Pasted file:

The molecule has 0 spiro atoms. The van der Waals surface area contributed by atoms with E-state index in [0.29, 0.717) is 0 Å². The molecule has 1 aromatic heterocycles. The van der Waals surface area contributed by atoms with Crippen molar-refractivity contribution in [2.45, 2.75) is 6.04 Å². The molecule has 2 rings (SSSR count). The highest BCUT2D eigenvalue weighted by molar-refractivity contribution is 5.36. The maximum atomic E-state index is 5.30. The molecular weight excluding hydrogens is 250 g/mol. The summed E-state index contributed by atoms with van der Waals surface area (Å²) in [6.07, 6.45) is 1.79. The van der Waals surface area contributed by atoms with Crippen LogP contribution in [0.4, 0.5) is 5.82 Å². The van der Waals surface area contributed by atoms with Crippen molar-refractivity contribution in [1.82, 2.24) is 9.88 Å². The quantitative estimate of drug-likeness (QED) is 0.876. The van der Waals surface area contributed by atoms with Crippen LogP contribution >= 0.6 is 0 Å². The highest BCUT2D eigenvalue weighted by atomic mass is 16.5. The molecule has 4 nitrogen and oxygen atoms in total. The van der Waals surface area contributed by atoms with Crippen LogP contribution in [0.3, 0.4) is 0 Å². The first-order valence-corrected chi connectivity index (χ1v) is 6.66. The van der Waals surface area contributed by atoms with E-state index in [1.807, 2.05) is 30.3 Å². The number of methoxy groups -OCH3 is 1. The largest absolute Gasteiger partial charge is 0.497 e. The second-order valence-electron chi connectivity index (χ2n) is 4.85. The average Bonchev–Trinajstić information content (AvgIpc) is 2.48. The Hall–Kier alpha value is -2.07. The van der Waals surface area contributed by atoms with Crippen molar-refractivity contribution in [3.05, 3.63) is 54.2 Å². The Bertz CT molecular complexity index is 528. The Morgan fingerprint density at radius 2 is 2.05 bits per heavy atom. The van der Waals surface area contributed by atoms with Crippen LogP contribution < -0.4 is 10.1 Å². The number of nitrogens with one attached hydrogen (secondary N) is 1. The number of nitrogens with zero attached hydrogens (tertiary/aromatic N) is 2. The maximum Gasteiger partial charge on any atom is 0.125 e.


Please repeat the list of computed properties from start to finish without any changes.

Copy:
The molecule has 0 spiro atoms. The van der Waals surface area contributed by atoms with E-state index in [0.29, 0.717) is 0 Å². The molecule has 1 aromatic heterocycles. The van der Waals surface area contributed by atoms with Crippen molar-refractivity contribution in [2.45, 2.75) is 6.04 Å². The molecule has 2 rings (SSSR count). The highest BCUT2D eigenvalue weighted by molar-refractivity contribution is 5.36. The maximum atomic E-state index is 5.30. The molecular weight excluding hydrogens is 250 g/mol. The summed E-state index contributed by atoms with van der Waals surface area (Å²) in [6.07, 6.45) is 1.79. The van der Waals surface area contributed by atoms with Crippen LogP contribution in [0.4, 0.5) is 5.82 Å². The van der Waals surface area contributed by atoms with Crippen molar-refractivity contribution in [1.82, 2.24) is 9.88 Å². The quantitative estimate of drug-likeness (QED) is 0.876. The van der Waals surface area contributed by atoms with Crippen LogP contribution >= 0.6 is 0 Å². The highest BCUT2D eigenvalue weighted by atomic mass is 16.5. The molecule has 4 nitrogen and oxygen atoms in total. The van der Waals surface area contributed by atoms with Crippen LogP contribution in [0.3, 0.4) is 0 Å². The first-order valence-corrected chi connectivity index (χ1v) is 6.66. The van der Waals surface area contributed by atoms with E-state index in [1.807, 2.05) is 30.3 Å². The number of methoxy groups -OCH3 is 1. The largest absolute Gasteiger partial charge is 0.497 e. The second-order valence-electron chi connectivity index (χ2n) is 4.85. The average Bonchev–Trinajstić information content (AvgIpc) is 2.48. The Hall–Kier alpha value is -2.07. The van der Waals surface area contributed by atoms with Crippen molar-refractivity contribution in [3.05, 3.63) is 54.2 Å². The Bertz CT molecular complexity index is 528. The Morgan fingerprint density at radius 2 is 2.05 bits per heavy atom. The van der Waals surface area contributed by atoms with Crippen LogP contribution < -0.4 is 10.1 Å². The number of nitrogens with one attached hydrogen (secondary N) is 1. The number of nitrogens with zero attached hydrogens (tertiary/aromatic N) is 2. The maximum Gasteiger partial charge on any atom is 0.125 e.